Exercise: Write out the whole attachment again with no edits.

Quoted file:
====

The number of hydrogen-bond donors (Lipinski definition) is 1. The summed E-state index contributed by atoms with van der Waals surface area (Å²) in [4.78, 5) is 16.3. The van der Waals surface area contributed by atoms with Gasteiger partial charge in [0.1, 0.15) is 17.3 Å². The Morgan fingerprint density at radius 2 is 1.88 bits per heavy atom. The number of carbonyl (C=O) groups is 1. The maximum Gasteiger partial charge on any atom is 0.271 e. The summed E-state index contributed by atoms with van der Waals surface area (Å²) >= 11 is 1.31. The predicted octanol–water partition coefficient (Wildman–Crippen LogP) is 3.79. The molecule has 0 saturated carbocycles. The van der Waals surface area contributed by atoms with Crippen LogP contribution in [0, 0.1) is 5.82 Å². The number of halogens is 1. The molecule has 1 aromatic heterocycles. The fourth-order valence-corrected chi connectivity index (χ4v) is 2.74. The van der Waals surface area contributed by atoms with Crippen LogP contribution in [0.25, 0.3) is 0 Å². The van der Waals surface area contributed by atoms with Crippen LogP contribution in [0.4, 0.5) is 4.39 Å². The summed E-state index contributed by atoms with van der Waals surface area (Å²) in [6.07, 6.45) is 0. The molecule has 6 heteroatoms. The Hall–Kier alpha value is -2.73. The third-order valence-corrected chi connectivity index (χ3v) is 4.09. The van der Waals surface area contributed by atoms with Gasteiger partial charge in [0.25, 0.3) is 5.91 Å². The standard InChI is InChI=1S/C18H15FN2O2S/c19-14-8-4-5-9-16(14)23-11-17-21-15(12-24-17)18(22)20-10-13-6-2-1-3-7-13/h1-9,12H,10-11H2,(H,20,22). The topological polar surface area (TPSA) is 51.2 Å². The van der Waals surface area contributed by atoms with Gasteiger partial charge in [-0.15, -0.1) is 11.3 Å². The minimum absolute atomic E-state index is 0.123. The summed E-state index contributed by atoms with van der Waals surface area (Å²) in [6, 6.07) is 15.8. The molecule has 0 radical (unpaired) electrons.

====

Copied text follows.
The number of hydrogen-bond donors (Lipinski definition) is 1. The summed E-state index contributed by atoms with van der Waals surface area (Å²) in [4.78, 5) is 16.3. The van der Waals surface area contributed by atoms with Gasteiger partial charge in [0.1, 0.15) is 17.3 Å². The Morgan fingerprint density at radius 2 is 1.88 bits per heavy atom. The number of carbonyl (C=O) groups is 1. The maximum Gasteiger partial charge on any atom is 0.271 e. The summed E-state index contributed by atoms with van der Waals surface area (Å²) >= 11 is 1.31. The predicted octanol–water partition coefficient (Wildman–Crippen LogP) is 3.79. The molecule has 0 saturated carbocycles. The van der Waals surface area contributed by atoms with Crippen LogP contribution in [0, 0.1) is 5.82 Å². The number of halogens is 1. The molecule has 1 aromatic heterocycles. The fourth-order valence-corrected chi connectivity index (χ4v) is 2.74. The van der Waals surface area contributed by atoms with Crippen LogP contribution in [0.25, 0.3) is 0 Å². The van der Waals surface area contributed by atoms with Crippen LogP contribution in [0.4, 0.5) is 4.39 Å². The summed E-state index contributed by atoms with van der Waals surface area (Å²) in [6.07, 6.45) is 0. The molecule has 6 heteroatoms. The Hall–Kier alpha value is -2.73. The third-order valence-corrected chi connectivity index (χ3v) is 4.09. The van der Waals surface area contributed by atoms with Gasteiger partial charge in [0.25, 0.3) is 5.91 Å². The standard InChI is InChI=1S/C18H15FN2O2S/c19-14-8-4-5-9-16(14)23-11-17-21-15(12-24-17)18(22)20-10-13-6-2-1-3-7-13/h1-9,12H,10-11H2,(H,20,22). The topological polar surface area (TPSA) is 51.2 Å². The van der Waals surface area contributed by atoms with Gasteiger partial charge in [-0.15, -0.1) is 11.3 Å². The minimum absolute atomic E-state index is 0.123. The summed E-state index contributed by atoms with van der Waals surface area (Å²) in [6, 6.07) is 15.8. The molecule has 0 radical (unpaired) electrons.